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Climate change, land use cause increase in wildland fires
Author: Corporate Communication & Marketing / Korporatiewe Kommunikasie & Bemarking [Alec Basson]
Published: 11/08/2022

​What do Helderberg Mountain, Kleinmond, Table Mountain, Betty's Bay and Knysna and George have in common? They are just some of the areas that have been devasted by fires in the last few years. And if the increase in wildland fires in urban areas is anything to go by, they may again be engulfed in flames in the future.

According to Dr Natalia Flores-Quiroz from the Fire Research Unit in the Faculty of Engineering at Stellenbosch University (SU), there have been more wildland fires in the last few years. She explored this issue in a recent Stellenbosch Forum Lecture. This lecture, the fourth in the series for 2022, was themed 'Climate change and the need to learn to live with fire – A South African case study'.

Since 1990, the Stellenbosch Forum lecture series has been providing regular opportunities to SU staff and students as well as members of the public to learn more about the world-class research conducted at the University. Presented in an accessible and understandable way, these lectures offer both academics and non-academics a platform for critical debate across disciplinary boundaries.

Flores-Quiroz said climate change and land use are two main reasons why we have seen more wildland fires.

“On the one hand, climate change produces higher temperatures, droughts, low humidity and strong winds. All these factors dry the vegetation and make it easy to ignite. This will increase the rate at which fire spread. These factors also make the fire seasons last for longer.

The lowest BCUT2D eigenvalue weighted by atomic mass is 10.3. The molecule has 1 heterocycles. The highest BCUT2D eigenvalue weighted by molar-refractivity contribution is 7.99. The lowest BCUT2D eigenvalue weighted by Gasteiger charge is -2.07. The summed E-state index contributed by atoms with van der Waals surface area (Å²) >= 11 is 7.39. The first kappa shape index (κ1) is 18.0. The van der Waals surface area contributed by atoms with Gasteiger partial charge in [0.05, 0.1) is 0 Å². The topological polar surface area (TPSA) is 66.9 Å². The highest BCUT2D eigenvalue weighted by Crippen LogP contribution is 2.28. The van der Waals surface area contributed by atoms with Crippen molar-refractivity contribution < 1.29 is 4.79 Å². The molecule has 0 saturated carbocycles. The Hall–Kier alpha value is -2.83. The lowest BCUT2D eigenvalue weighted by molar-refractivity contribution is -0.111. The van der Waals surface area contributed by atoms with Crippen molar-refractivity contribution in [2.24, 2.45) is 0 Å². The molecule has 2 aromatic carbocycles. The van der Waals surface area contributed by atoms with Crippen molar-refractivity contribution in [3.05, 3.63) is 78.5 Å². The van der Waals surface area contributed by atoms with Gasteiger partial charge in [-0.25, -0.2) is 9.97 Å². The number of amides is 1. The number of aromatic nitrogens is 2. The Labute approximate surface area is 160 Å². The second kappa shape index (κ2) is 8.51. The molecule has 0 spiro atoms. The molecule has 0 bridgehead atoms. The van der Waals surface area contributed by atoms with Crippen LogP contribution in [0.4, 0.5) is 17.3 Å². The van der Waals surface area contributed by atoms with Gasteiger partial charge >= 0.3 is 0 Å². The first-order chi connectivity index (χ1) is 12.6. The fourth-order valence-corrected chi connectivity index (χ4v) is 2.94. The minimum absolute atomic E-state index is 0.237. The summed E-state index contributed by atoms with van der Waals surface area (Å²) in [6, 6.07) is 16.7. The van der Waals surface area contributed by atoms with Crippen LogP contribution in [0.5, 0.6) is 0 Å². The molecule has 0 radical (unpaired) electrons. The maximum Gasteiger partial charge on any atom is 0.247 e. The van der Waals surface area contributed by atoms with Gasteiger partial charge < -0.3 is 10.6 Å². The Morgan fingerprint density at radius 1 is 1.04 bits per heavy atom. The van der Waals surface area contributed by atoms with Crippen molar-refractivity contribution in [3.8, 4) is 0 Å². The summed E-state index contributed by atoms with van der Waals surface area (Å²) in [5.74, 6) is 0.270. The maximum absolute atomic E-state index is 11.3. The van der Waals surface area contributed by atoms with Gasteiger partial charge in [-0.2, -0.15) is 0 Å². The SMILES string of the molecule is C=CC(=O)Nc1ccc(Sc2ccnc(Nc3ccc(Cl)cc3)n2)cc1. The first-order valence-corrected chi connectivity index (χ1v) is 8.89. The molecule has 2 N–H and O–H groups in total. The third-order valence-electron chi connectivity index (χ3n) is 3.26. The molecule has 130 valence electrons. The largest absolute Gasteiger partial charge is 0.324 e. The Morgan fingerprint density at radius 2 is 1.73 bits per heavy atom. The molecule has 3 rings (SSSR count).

“On the other hand, the land use is also changing. Nowadays more people are living in the wild and certain areas are used for plantation, and we have more alien species. Plantation usually burns faster and with more intensity than indigenous forest."

She added that there are several similarities between fires from different countries. These include multiple casualties, fatalities or people injured, thousands of people to be evacuated, large areas affected, and severe economic losses associated with these fires.

Flores-Quiroz used the Knysna fires in 2017 as an example to show how evacuations, critical infrastructure, communication and spot fires are some of the main wildland fire challenges.

“Evacuations come with very short notice and very limited information. Many communities don't have the infrastructure to evacuate safely. Evacuations also involve pets and livestock which makes the situation much more complicated.

“Critical infrastructure and services could be out of operation for months or even years impacting the community for a long time.

“Communications are critical during wildfires. Often there is no communication between different organisations/fire brigades or there isn't one fire management authority, which can create confusion.

“Spot fires, which are embers carried by winds out the area of the fire into vegetation that hasn't been burnt yet, can have a huge impact on the rate at which a fire spreads," she added.

Flores-Quiroz concluded her presentation by saying that there are measures we can take to minimise the impact of wildland fires in urban areas.